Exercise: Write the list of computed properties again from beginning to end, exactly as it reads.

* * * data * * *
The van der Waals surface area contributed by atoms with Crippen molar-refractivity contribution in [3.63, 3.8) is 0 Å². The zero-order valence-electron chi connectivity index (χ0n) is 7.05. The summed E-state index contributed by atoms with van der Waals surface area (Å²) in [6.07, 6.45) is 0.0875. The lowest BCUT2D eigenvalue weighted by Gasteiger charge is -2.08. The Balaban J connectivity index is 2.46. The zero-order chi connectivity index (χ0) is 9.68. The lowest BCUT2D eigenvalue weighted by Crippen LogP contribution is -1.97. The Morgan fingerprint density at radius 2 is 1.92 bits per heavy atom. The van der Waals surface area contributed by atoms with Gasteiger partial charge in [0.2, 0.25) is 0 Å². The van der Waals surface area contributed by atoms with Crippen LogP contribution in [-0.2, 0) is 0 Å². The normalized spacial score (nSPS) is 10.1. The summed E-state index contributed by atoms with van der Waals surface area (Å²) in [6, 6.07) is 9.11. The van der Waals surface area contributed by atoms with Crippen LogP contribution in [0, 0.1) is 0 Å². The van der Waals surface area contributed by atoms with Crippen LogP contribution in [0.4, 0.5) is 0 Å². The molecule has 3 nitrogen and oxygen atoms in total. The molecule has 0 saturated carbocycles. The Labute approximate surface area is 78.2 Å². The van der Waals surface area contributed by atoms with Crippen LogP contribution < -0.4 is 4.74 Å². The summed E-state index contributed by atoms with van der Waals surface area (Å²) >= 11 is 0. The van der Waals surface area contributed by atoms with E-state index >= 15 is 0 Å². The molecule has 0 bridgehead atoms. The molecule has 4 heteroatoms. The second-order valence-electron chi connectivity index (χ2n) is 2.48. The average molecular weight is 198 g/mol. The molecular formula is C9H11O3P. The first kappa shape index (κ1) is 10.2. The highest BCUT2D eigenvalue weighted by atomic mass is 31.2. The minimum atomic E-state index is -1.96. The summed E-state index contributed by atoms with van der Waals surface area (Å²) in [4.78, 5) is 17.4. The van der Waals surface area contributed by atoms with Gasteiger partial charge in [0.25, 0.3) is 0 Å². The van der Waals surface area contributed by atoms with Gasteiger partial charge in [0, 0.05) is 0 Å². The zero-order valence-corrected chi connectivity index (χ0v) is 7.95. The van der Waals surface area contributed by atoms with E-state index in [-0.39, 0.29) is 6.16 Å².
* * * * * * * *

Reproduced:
The van der Waals surface area contributed by atoms with Crippen molar-refractivity contribution in [3.63, 3.8) is 0 Å². The zero-order valence-electron chi connectivity index (χ0n) is 7.05. The summed E-state index contributed by atoms with van der Waals surface area (Å²) in [6.07, 6.45) is 0.0875. The lowest BCUT2D eigenvalue weighted by Gasteiger charge is -2.08. The Balaban J connectivity index is 2.46. The zero-order chi connectivity index (χ0) is 9.68. The lowest BCUT2D eigenvalue weighted by Crippen LogP contribution is -1.97. The Morgan fingerprint density at radius 2 is 1.92 bits per heavy atom. The van der Waals surface area contributed by atoms with Gasteiger partial charge in [0.2, 0.25) is 0 Å². The van der Waals surface area contributed by atoms with Crippen LogP contribution in [-0.2, 0) is 0 Å². The normalized spacial score (nSPS) is 10.1. The summed E-state index contributed by atoms with van der Waals surface area (Å²) in [6, 6.07) is 9.11. The van der Waals surface area contributed by atoms with Crippen LogP contribution in [0, 0.1) is 0 Å². The van der Waals surface area contributed by atoms with Crippen LogP contribution in [0.4, 0.5) is 0 Å². The molecule has 3 nitrogen and oxygen atoms in total. The molecule has 0 saturated carbocycles. The Labute approximate surface area is 78.2 Å². The van der Waals surface area contributed by atoms with Crippen LogP contribution < -0.4 is 4.74 Å². The summed E-state index contributed by atoms with van der Waals surface area (Å²) >= 11 is 0. The van der Waals surface area contributed by atoms with E-state index >= 15 is 0 Å². The molecule has 0 bridgehead atoms. The molecule has 4 heteroatoms. The second-order valence-electron chi connectivity index (χ2n) is 2.48. The average molecular weight is 198 g/mol. The molecular formula is C9H11O3P. The first kappa shape index (κ1) is 10.2. The highest BCUT2D eigenvalue weighted by atomic mass is 31.2. The minimum atomic E-state index is -1.96. The summed E-state index contributed by atoms with van der Waals surface area (Å²) in [4.78, 5) is 17.4. The van der Waals surface area contributed by atoms with Gasteiger partial charge in [0.25, 0.3) is 0 Å². The van der Waals surface area contributed by atoms with Gasteiger partial charge in [0, 0.05) is 0 Å². The zero-order valence-corrected chi connectivity index (χ0v) is 7.95. The van der Waals surface area contributed by atoms with E-state index in [-0.39, 0.29) is 6.16 Å².